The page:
Hewlett-Packard has unveiled full details of its $5bn (£3.3bn) fraud case against the founder of the UK software company Autonomy, claiming that Mike Lynch inflated the revenues of his business by about $700m over a two-and-a-half-year period.
HP, which bought Autonomy in 2011 for $11bn, has filed a claim against Lynch and his finance director, Sushovan Hussain, in the high court in London, alleging they engaged in improper transactions with software resellers and in questionable accounting practices.
The filing contains new allegations, denied by Lynch, that Autonomy dismissed its US chief financial officer Brent Hogenson after he raised concerns about the company’s transactions to its UK based auditor, Deloitte, and UK regulator the Financial Services Authority (FSA). HP has previously said it is considering taking legal action against Deloitte.
HP claims that Lynch and Hussain breached their fiduciary duties as directors, that Lynch breached his contractual duties as an employee of Autonomy, and that Hussain repeatedly misled the Autonomy audit committee.
The dispute has seen the HP chief executive, Meg Whitman, who joined the company after its disastrous Autonomy deal, lock horns with Britain’s most successful software boss.
Lynch hit back against the claims, saying HP had failed to produce a “smoking gun” to support its accusation of fraud. In a statement on his blog he said: “HP’s claim is finally laid bare for what it is – a desperate search for a scapegoat for its own errors and incompetence. The contents of the claim are a simple rehash of previous leaks and insinuations that add up to one long disagreement over accounting treatments, and have nothing to do with fraud.”
Lynch and Hussain, who also dispute the charges, acknowledged receiving the particulars of the claim on Tuesday, allowing the full details of HP’s forensic trawl through Autonomy’s accounts to become public for the first time.
Between the first quarter of 2009 and the second quarter of 2011, the Cambridge-based company reported revenues totalling more than $2bn. HP claims that a third of that was wrongly reported, misleading Autonomy’s shareholders on the London Stock Exchange and later HP.
“This conduct by Lynch and Hussain was systematic and was sustained for more than two years prior to the acquisition of Autonomy by HP,” the Californian software group said. “Its purpose was to ensure that the Autonomy group’s financial performance … appeared to be that of a rapidly growing pure software company … The reality was that the group was experiencing little or no growth, it was losing market share, and its true financial performance consistently fell far short of market expectations.”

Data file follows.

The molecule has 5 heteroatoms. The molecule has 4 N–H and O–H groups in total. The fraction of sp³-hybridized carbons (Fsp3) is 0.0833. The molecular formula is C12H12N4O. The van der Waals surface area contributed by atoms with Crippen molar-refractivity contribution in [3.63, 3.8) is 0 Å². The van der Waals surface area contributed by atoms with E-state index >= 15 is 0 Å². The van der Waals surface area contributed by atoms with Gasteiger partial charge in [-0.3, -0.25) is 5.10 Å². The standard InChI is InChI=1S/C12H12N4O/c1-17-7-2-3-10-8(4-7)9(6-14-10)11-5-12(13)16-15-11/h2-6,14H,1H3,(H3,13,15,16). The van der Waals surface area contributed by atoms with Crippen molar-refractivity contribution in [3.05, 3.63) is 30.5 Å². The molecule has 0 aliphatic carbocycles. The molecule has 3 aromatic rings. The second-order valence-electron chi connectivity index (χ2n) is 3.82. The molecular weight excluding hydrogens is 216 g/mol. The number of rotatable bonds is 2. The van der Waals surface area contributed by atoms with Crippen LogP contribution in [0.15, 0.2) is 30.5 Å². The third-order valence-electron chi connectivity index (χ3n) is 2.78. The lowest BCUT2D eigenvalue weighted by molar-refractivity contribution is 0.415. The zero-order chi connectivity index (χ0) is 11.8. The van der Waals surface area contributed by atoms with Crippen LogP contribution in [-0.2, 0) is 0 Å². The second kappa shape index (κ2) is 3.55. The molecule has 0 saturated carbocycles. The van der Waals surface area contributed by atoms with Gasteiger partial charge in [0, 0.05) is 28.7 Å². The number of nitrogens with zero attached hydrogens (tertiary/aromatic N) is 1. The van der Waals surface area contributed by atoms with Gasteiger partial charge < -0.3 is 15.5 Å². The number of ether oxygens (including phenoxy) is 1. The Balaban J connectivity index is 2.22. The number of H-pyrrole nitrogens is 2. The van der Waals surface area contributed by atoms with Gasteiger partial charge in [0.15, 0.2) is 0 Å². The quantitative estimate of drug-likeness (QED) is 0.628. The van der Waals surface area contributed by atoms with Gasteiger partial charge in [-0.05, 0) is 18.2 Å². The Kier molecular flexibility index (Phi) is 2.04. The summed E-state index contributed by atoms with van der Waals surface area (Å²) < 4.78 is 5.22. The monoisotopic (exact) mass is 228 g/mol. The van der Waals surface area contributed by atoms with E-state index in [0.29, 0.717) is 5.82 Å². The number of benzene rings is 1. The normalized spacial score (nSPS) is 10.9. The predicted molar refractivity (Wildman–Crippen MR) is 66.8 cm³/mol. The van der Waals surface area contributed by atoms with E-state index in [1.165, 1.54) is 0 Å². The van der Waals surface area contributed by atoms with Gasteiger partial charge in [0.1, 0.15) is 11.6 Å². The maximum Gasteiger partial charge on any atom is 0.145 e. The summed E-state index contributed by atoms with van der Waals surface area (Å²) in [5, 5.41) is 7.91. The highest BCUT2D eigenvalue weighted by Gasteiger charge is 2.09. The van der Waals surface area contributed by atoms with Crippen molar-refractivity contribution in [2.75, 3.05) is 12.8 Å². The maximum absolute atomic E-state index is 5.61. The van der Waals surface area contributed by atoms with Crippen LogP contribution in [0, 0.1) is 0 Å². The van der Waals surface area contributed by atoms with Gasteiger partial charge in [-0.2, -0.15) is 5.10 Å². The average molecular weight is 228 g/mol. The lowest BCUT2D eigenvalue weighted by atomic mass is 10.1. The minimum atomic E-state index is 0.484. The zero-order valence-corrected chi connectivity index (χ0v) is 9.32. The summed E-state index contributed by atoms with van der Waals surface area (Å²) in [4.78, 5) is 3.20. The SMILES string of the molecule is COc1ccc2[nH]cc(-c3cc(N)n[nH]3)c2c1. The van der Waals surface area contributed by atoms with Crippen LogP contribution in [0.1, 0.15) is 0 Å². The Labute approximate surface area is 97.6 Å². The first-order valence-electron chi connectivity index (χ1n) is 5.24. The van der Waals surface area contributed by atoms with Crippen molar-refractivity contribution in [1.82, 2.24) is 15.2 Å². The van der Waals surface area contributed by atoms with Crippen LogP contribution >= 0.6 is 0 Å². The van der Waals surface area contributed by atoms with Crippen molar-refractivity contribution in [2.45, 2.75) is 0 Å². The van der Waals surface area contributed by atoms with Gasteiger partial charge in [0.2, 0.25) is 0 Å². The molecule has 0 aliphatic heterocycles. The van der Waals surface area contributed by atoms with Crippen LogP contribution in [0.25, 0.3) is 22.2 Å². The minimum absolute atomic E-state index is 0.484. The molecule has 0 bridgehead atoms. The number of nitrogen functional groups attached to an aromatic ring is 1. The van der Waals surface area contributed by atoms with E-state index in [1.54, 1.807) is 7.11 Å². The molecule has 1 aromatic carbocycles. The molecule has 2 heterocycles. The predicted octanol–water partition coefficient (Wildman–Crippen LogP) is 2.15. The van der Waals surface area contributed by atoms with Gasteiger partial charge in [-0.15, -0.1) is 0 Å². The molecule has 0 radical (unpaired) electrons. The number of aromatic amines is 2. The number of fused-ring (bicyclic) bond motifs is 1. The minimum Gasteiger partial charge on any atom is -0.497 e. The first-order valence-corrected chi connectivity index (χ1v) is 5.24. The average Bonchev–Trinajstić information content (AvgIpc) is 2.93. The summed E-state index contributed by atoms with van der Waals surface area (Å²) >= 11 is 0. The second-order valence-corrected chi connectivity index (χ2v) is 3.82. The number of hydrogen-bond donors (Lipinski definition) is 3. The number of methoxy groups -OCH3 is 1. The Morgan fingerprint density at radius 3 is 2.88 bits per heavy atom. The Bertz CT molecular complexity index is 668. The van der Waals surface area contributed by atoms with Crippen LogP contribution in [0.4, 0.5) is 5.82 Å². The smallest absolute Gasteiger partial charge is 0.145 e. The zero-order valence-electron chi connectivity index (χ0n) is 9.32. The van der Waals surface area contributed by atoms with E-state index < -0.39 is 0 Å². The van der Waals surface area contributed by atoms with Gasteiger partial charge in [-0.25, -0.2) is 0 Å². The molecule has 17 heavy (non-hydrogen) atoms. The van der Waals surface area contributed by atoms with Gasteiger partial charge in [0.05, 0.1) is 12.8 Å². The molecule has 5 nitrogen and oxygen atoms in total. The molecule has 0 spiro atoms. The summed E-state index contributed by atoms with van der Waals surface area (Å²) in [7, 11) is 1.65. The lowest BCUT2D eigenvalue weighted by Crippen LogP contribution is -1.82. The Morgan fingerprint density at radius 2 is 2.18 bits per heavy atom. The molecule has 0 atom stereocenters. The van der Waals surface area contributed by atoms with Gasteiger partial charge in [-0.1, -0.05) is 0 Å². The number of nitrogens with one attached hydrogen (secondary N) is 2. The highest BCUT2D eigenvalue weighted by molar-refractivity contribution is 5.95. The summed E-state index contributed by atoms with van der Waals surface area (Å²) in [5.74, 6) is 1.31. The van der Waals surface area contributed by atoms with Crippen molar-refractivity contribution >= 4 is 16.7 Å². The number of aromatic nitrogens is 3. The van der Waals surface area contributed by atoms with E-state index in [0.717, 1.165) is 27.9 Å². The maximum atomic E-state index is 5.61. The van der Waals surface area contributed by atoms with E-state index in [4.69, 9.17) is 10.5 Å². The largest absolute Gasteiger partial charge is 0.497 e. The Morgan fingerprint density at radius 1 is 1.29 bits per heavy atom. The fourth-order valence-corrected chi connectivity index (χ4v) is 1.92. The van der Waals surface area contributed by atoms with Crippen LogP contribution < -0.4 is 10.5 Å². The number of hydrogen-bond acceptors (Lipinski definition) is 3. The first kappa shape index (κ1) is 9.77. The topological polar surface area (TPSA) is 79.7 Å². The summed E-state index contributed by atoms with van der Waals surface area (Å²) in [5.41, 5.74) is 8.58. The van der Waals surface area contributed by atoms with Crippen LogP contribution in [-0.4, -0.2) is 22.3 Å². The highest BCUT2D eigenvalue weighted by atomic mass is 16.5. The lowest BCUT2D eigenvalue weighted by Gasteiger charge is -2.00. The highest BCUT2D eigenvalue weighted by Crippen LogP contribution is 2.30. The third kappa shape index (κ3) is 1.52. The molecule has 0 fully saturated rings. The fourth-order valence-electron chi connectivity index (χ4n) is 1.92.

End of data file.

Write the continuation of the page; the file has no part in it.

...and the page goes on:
HP’s lawyers have outlined five main sources of allegedly wrongly claimed income:
- $194m of supposedly hidden hardware sales. HP said it found Autonomy resold hardware such as servers made by other companies, often at a loss, and claims its directors allowed investors to believe this was software revenue.
- $196m in apparently wrongly reported sales of Autonomy’s core software product, IDOL, to other software companies.
- $205m in supposedly questionable transactions with software resellers.
- $80m of claimed incorrectly reported hosting deals, in which Autonomy renegotiated contracts to host other companies’ data on its own servers.
- $33m in other alleged improper transactions.
After the release of Autonomy’s results for the first half of 2010, US executive Hogenson allegedly blew the whistle. He raised concerns - about reseller deals - with the FSA in an email sent on 26 July of that year. On 28 July 2010, HP claims, he was summarily dismissed by US chief operating officer Joel Scott, “acting at the direction of Lynch”.
Lawyers for Lynch said in a letter to HP’s legal team that Hogenson was actually dismissed by Autonomy’s chairman. His concerns had been investigated by Deloitte and UK accounting body the Financial Reporting Review Panel, they said, but neither organisation had taken issue.
Of particular interest are 37 deals with small IT contractors that bought Autonomy’s software. Deals with these outfits, known in the industry as “value added resellers”, were key to Autonomy’s ability to present itself as a fast-growing software business.
The resellers were presented as acquiring the rights to sell on Autonomy software to end users including UBS bank, General Motors, the Vatican library, accounting firm KPMG and even Hewlett-Packard itself. But HP claims many of these deals were fictional in that no agreement with an end user was ever concluded, and that the resellers were simply warehousing Autonomy’s software.
Other deals were recorded as revenue too early, before the end user had agreed to buy the Autonomy products.
The resellers involved were located in countries including the US, Italy and the UK.
In a point-by-point rebuttal, Lynch and Hussain have dismissed HP’s claims, saying: “Out of 23,000 deals and $2.2bn in revenue that took place at Autonomy during the period, Whitman makes assertions concerning only six specific reseller transactions, which add up to under $40m in revenue, and for which almost all the cash was, in fact, received. Whitman provides scant supporting evidence even for these few assertions.
“She raises questions over fully paid hosted deals, the form of which HP’s own accountants approved, and in a structure HP itself also used. She now admits that hardware sales were correctly recorded as revenue and that HP was fully aware of this when they valued the company at $11bn. Meg Whitman has been playing a delaying game, promising a smoking gun that has never materialised.”